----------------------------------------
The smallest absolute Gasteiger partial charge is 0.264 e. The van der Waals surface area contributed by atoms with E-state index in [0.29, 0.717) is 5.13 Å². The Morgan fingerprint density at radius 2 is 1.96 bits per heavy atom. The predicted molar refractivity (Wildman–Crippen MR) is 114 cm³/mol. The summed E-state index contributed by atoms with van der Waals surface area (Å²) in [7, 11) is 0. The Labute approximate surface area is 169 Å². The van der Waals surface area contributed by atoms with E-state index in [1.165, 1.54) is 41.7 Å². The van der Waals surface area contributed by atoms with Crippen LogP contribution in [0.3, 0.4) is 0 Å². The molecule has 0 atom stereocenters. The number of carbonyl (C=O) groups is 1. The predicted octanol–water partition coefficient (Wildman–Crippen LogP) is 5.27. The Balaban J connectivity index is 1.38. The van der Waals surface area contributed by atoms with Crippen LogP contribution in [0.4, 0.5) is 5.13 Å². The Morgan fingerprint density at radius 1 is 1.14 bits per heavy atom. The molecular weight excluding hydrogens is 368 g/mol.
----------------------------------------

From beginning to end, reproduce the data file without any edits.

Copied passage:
The smallest absolute Gasteiger partial charge is 0.264 e. The van der Waals surface area contributed by atoms with E-state index in [0.29, 0.717) is 5.13 Å². The Morgan fingerprint density at radius 2 is 1.96 bits per heavy atom. The predicted molar refractivity (Wildman–Crippen MR) is 114 cm³/mol. The summed E-state index contributed by atoms with van der Waals surface area (Å²) in [7, 11) is 0. The Labute approximate surface area is 169 Å². The van der Waals surface area contributed by atoms with E-state index in [1.165, 1.54) is 41.7 Å². The van der Waals surface area contributed by atoms with Crippen LogP contribution in [0.3, 0.4) is 0 Å². The molecule has 0 atom stereocenters. The number of carbonyl (C=O) groups is 1. The predicted octanol–water partition coefficient (Wildman–Crippen LogP) is 5.27. The Balaban J connectivity index is 1.38. The van der Waals surface area contributed by atoms with Crippen LogP contribution in [0.4, 0.5) is 5.13 Å². The Morgan fingerprint density at radius 1 is 1.14 bits per heavy atom. The molecular weight excluding hydrogens is 368 g/mol.